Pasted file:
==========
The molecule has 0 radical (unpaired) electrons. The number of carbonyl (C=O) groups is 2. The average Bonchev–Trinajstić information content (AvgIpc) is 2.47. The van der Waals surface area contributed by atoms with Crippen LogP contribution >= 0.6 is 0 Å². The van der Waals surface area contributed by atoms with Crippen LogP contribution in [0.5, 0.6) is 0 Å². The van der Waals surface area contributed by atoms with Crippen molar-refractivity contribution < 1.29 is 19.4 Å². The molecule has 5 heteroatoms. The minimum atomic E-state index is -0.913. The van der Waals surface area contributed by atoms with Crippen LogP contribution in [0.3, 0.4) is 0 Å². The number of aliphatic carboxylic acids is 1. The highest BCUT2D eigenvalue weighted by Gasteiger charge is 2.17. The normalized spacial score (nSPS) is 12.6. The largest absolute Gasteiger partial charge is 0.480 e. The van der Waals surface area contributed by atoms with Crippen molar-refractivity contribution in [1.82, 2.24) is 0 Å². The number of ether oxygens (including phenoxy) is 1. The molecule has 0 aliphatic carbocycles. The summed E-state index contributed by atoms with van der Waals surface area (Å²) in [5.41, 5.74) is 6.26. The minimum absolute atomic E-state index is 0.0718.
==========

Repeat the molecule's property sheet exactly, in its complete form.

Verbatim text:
The molecule has 0 radical (unpaired) electrons. The number of carbonyl (C=O) groups is 2. The average Bonchev–Trinajstić information content (AvgIpc) is 2.47. The van der Waals surface area contributed by atoms with Crippen LogP contribution >= 0.6 is 0 Å². The van der Waals surface area contributed by atoms with Crippen LogP contribution in [0.5, 0.6) is 0 Å². The van der Waals surface area contributed by atoms with Crippen molar-refractivity contribution < 1.29 is 19.4 Å². The molecule has 5 heteroatoms. The minimum atomic E-state index is -0.913. The van der Waals surface area contributed by atoms with Crippen LogP contribution in [0.3, 0.4) is 0 Å². The number of aliphatic carboxylic acids is 1. The highest BCUT2D eigenvalue weighted by Gasteiger charge is 2.17. The normalized spacial score (nSPS) is 12.6. The largest absolute Gasteiger partial charge is 0.480 e. The van der Waals surface area contributed by atoms with Crippen molar-refractivity contribution in [1.82, 2.24) is 0 Å². The number of ether oxygens (including phenoxy) is 1. The molecule has 0 aliphatic carbocycles. The summed E-state index contributed by atoms with van der Waals surface area (Å²) in [5.41, 5.74) is 6.26. The minimum absolute atomic E-state index is 0.0718.